Michael Schilsky, MD

Michael Schilsky, MD
Accepting new patients? Yes
Referrals required? From patients or physicians
Patient type treated: Child; Adult
Board Certified in Internal Medicine and Gastroenterology

Michael Schilsky, MD, is the medical director of Adult Liver Transplant at Yale-New Haven Transplantation Center. He is an internationally recognized expert in Wilson disease, a rare genetic disorder in which excessive amounts of copper accumulate in the body.

Dr. Schilsky says he was drawn to the study and treatment of Wilson disease because of its complexity, and he is optimistic about the growing promise of new treatments that can help patients with this difficult medical condition. “Wilson disease can be hard to diagnose as it can present with a constellation of symptoms, but once considered we have great tools now to establish the diagnosis and treat this disorder,” he says. “The future is very bright. We hope to have a cure someday, perhaps by genetic therapy. In the meantime, new innovations and medications being tested in clinical trials are truly helping patients.”

An advisor to the Wilson Disease Association, Dr. Schilsky helped write guidelines for the diagnosis and treatment of the disorder for both the American Association for the Study of Liver Disease and the European Association for Liver Disease. Here in the Northeast, Yale is the only Center of Excellence designated by the Wilson Disease Association. We are one of a limited number of sites worldwide to participate in a clinical trial for a promising new therapy for Wilson disease, an oral medication known as WTX101.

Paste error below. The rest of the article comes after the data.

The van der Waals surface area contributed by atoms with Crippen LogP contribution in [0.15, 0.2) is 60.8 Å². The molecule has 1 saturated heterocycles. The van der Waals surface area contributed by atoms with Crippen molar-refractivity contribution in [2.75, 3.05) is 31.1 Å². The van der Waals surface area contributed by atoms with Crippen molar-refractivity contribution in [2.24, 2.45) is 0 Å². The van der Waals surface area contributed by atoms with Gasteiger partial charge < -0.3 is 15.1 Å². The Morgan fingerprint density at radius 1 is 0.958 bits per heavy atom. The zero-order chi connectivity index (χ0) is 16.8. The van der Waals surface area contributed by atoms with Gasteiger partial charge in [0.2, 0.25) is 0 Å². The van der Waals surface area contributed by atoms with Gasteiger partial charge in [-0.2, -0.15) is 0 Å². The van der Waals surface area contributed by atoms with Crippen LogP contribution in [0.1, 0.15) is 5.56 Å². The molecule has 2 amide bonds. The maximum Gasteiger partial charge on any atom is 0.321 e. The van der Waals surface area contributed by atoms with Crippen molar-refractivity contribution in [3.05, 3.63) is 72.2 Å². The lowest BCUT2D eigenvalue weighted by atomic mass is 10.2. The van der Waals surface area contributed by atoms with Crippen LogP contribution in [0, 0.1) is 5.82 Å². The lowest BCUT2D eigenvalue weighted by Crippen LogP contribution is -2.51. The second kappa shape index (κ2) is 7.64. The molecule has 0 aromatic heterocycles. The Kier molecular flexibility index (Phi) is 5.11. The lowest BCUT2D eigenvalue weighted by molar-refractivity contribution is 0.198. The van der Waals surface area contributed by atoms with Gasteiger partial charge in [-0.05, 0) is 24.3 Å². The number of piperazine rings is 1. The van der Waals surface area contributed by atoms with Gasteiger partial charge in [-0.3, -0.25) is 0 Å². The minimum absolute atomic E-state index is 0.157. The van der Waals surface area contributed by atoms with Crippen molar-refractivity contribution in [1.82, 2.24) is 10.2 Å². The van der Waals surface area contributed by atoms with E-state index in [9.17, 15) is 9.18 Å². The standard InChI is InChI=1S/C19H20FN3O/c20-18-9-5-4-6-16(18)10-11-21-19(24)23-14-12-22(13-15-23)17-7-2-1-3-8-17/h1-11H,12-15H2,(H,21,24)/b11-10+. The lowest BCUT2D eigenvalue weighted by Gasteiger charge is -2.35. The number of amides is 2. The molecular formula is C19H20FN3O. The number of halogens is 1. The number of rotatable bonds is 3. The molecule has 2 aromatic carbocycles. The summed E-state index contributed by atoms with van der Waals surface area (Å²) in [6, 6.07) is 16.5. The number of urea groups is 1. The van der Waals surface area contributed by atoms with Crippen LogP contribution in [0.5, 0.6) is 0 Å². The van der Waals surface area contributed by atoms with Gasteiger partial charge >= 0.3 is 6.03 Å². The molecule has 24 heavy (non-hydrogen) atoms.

Left untreated, Wilson disease can cause advanced liver disease or acute liver failure. Dr. Schilsky specializes in managing these challenging cases, including those caused by other metabolic liver diseases. If a liver transplant is required (these are performed at Yale-New Haven Hospital) Dr. Schilsky cares for patients both before and after the surgery. Dr. Schilsky is also a professor of medicine (digestive diseases) and surgery (transplant and immunology) at Yale School of Medicine. 

Clinical Trials

New treatments for many conditions are tested in clinical trials, which ultimately bring lifesaving new drugs and devices to the patients who need them most. By participating in a clinical trial, you may get access to the most advanced treatments for your condition, and help determine their benefits for future patients.